SEABROOK — The Prince George’s County government, the NAACP and the Prince George’s County NAACP are moving forward with their lawsuit against the U.S. Census Bureau on the basis that it is unprepared for 2020 Census, which will lead to an undercount of communities of color.

The plaintiffs, which include Prince George’s County NAACP President Robert Ross and Executive Committee Member Elizabeth Johnson, initially filed their complaint on March 28, 2018, against Census Bureau Acting Director Ron Jarmin, Secretary of Commerce Wilbur Ross and President Donald Trump.

The case, which is currently pending in the U.S. District Court for the District of Maryland, contends communities of color, including Prince George’s County, have been repeatedly undercounted in the past.

This violates the Enumeration Clause in the Constitution that requires the federal government to perform an “actual enumeration” of all people living in the United States, according to the plaintiff’s original complaint.

In their lawsuit, the plaintiffs detail the history of undercounting African American communities, which has persisted to the present day.

Prince George’s County was repeatedly undercounted in past censuses, the NAACP and other plaintiffs stated in their lawsuit. The majority African American county was undercounted by 1.91% in 2000 and by 2.3% in 2010, which was the largest net census undercount of any county in Maryland and one of the largest in the U.S. among counties with 100,000 or more residents.

“When the Census Bureau undercounts my community, we lose political power, and fewer of our federal tax dollars end up coming home to fix our roads, run our schools, and fund our federal programs,” said Bob Ross in a statement. “We felt these effects in the aftermath of the 2010 Census, and all signs indicate that the 2020 Census will be even worse.”

The lawsuit alleged that the trend of undercounting minority communities would be repeated in the 2020 Census as the Census Bureau is unprepared. They claim that due to funding shortfalls, the Census Bureau is understaffed, has done inadequate planning and has been insufficient in testing new technology. The resulting undercount would violate the Enumeration Clause.

Due to undercounting in the past, Prince George’s County has made a concerted effort to start early with informing people about the census.

County officials have launched an extensive outreach effort to get as many people as possible counted when the census begins in April.

According to Prince George’s County Councilmember Deni Taveras (District 2), 60% of the population within the county’s hard-to-county areas within the inner beltway did not fill out the census in 2010.

“We lost $363 million over 10 years, and the impact of not being able to provide money for schools, money for children, Medicare, Medicaid, all the things that come through the federal government,” Taveras said. “I wouldn’t say just for my community; I would say that this would be the case for all inner beltway communities in the county.”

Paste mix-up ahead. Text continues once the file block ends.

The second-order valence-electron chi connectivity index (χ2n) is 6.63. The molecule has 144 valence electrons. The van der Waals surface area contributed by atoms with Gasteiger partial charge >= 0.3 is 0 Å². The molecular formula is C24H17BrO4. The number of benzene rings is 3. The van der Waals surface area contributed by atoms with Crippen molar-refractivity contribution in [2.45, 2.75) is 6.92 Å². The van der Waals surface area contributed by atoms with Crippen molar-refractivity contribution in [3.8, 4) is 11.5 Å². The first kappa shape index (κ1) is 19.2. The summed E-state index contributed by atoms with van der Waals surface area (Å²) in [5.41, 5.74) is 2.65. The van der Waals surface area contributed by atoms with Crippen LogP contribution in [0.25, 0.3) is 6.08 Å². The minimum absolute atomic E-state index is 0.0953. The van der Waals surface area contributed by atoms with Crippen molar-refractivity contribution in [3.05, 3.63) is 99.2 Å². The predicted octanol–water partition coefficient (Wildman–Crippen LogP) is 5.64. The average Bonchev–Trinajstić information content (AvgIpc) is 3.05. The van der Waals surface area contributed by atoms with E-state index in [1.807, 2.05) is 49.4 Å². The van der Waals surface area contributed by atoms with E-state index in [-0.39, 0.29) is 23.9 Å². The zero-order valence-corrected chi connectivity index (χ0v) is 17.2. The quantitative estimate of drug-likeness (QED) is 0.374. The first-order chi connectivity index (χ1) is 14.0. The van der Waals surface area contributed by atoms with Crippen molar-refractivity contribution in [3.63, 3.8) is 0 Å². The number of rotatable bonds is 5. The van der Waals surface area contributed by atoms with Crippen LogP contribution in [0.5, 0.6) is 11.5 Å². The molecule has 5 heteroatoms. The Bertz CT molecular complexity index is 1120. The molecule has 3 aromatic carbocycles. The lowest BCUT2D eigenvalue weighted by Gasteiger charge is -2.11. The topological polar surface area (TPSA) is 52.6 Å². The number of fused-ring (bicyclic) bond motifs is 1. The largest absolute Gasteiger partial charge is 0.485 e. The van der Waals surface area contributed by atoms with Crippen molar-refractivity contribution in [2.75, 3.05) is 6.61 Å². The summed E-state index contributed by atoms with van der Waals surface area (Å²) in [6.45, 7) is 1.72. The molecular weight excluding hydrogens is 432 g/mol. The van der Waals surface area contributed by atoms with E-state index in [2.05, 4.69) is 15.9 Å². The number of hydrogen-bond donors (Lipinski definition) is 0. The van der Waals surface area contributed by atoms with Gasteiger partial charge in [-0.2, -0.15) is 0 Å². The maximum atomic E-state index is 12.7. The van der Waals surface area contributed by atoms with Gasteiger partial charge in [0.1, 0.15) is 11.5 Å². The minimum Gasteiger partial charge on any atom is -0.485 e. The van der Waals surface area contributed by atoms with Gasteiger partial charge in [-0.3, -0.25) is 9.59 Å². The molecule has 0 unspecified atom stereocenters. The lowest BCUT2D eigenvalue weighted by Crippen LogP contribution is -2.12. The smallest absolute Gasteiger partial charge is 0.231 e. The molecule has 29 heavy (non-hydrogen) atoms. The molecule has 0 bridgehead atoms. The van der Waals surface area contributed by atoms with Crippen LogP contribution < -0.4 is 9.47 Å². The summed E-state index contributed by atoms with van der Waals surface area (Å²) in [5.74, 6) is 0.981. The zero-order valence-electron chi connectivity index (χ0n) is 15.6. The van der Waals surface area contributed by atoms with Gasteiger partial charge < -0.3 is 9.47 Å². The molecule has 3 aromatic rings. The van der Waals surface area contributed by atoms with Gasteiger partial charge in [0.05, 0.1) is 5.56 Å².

According to Taveras, these areas fit the criteria for hard-to-count communities which include children ages zero to five, seniors, veterans, homeless, multi-family homes, LGBTQ and minorities.

To ensure the trend does not repeat itself, the Prince George’s County Council approved the creation of a Census Complete County Committee. Comprised of volunteers, the committee participates in various outreach efforts to encourage people to fill out the census.

This includes partnering with schools, elected officials and community organizations, participating in community events and distributing information on the census with an extra focus on hard-to-count areas.

The lawsuit gained new momentum in the past few weeks. The court denied the government’s motion to dismiss the lawsuit, which allowed the plaintiffs to proceed on their Enumeration Clause claim.

However, the district court dismissed their second amended complaint because the plaintiffs’ Enumeration Clause claim had become moot after Congress passed an appropriations bill in February 2019.

“There has been a significant change in the facts relevant to Plaintiffs’ underfunding claim, in that the Bureau now has funding in the amount of $3,551,388,000 through 2021,” U.S. District Judge Paul Grimm said in his Memorandum Opinion and Order on August 1.

“Given that the Bureau not only received funding, but received the exact amount requested for it in the president’s budget request to Congress…Defendants have established that ‘there is no reasonable expectation . . .’ that the (likely underfunding) will recur.”

However, the plaintiffs filed an appeal on Aug. 6 in the United States Court of Appeals for the Fourth Circuit where they asked the court to review the district court’s decision.

They also asked to expedite their appeal as the census is quickly approaching and “This appeal must be heard in (an) expedited fashion for plaintiffs to have an opportunity to obtain meaningful and effective relief,” they said.

The plaintiffs alleged that the defendants have cut funding and staff for census operations that are crucial for reaching hard-to-count communities.

They also alleged that the Bureau has refused to spend funds appropriated by Congress that are now sitting in agency reserves to meet arbitrary cost constraints.

Their request to continue and expedite the case was granted, and there will be an oral argument on the matter on Oct. 30.

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